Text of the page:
SAHA or SAHU.
SAHUKARA or SAHUKARI.
The workdSahugaru, is pronounced as SAHUKARU, SAHUKARA, SAHUKARI in ANDHRA.
Mogilipuri / Mogili
Bangaru / Bangarambandi
Uttarakawata / Uttarala
“NageswaraGotram” is common to this clan.
In Bihar and Bengal the SUNDI caste practiced community Endogamy barring Marriage within five ascending generations. The marriage age for girls was 15 to 20 years and for Boys was 25 to 28 years. Negotiation was the primary mode of acquiring mate and “Monogamy” was form of marriage.
Dowry was paid both in cash and kind. Marriages were performed at the Bridegroom s resi¬dence.
The main marriage rituals were Asheervad, Panigrahan, Sampradan and Bau-bhat. Conch shell bangles, and vermilion were the marriage symbols for women. After marriage, Women’s resi¬dence was “Patri-Local” Remarriage was permissible for men and women. Divorce was allowed, but its incidence was very rare. The important changes in their society are an increased age at marriage, introduction of dowry, proliferation of nucleus families.
Women help their men in economic activities. The SUNDIS observe pre-natal restrictions on the movement of pregnant women and pre-delivery ritual “sadh-bakshna” was performed. After deliv¬ery, birth pollution was observed and they perform Shantipuja. They observed the first Rice-eating ceremony (Annaprasan).
SUNDIS or SONDIS cremate their dead. Thev observe death and Sharadh rites for eleven days after death, In accordance with the Oriya custom, they offer “Jhol-Jiiola I lands’ in the midnight of the Tenth day after death and their sons carry that big pot to the burial – giound or to a lonely distant place or a tankbund and terminate the big-pot there, and then returns to home in that darkness. They have traditional linkages with Brahmin priest and the barber and dhobi who serve them on every ceremonial accassion.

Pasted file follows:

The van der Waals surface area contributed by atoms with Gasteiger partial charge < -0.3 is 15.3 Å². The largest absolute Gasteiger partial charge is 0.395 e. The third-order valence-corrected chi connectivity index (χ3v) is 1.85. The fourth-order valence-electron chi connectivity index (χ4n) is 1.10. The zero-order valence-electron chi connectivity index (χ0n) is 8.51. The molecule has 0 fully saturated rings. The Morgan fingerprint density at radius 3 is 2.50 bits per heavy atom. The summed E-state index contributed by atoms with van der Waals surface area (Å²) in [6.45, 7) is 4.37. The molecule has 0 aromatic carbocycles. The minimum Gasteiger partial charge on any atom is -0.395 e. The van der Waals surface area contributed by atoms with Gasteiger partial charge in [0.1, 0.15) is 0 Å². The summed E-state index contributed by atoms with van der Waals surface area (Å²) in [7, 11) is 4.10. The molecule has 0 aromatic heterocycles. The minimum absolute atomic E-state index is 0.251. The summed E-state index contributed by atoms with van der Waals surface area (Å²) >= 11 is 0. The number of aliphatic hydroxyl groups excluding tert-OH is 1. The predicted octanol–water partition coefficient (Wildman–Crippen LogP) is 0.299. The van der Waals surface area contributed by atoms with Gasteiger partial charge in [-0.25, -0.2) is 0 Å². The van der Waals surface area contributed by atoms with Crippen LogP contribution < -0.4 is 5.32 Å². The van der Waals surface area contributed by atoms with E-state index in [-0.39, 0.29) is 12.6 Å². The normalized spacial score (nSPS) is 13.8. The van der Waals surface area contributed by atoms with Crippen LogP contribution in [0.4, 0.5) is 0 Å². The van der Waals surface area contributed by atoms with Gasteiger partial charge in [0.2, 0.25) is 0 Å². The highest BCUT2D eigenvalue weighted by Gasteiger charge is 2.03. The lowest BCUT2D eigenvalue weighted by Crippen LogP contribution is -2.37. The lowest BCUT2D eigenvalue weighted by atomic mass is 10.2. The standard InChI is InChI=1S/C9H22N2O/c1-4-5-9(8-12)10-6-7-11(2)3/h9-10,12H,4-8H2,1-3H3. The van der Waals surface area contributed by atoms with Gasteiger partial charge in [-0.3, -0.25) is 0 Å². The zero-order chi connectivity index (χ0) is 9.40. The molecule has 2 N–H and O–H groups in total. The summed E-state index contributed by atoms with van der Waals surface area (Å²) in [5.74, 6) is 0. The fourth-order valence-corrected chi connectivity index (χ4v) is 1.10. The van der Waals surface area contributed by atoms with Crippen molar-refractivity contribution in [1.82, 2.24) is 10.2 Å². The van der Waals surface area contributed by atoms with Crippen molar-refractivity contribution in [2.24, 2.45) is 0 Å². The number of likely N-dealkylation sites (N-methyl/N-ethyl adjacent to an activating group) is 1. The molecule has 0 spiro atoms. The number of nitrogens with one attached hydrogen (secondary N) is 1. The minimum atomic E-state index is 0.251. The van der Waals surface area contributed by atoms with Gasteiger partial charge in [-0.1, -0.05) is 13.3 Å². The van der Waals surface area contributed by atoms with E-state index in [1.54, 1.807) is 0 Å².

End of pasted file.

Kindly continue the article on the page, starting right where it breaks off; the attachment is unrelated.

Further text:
Sundis profess HINDUISM and many adopt to the SHAIVA faith. They pray to the following deities.
Religious DeitiesShiva, Durga, Kali, Basumathi.
Family Deities Laxmi, Narayana, Chandi etc.
Village Deities :Ammavaru, Manasa
1) Deepavaii 2) Dasara and 3) Sankranti -Deepavali or Diwaii is the Major festival for Sundis. Every Sundi or Sondi family performs this festival of lights” compulsorily with much devotion. On that day, they remember their deceased parents, grandfathers, and great grandfathers and perform Puja through a Brahmin priest and offer “ Pothara” items to him in the rituals, in memory of the deceased fore-fathers as an annual food for those spirits.
Though, their traditional calling is the distillation of liquor in villages and small towns, all of them are no longer engaged in that. After imposition of prohibition in Andhra, they lost their profession and thrown out of livelihood. Now, most of them who migrated to big Towns and Cities are employed in Trade, Defense Service, Government Service, Private Service and also self-employment. They made good progress in the field of education. There is highly qualified entry working in Foreign Countries also. Family Welfare measures are well accepted by them and generally they prefer having two or three children. They use both indigenous and modern Medicare. They do save and deposit in post office and Banks. They are now in the path of development in all fields.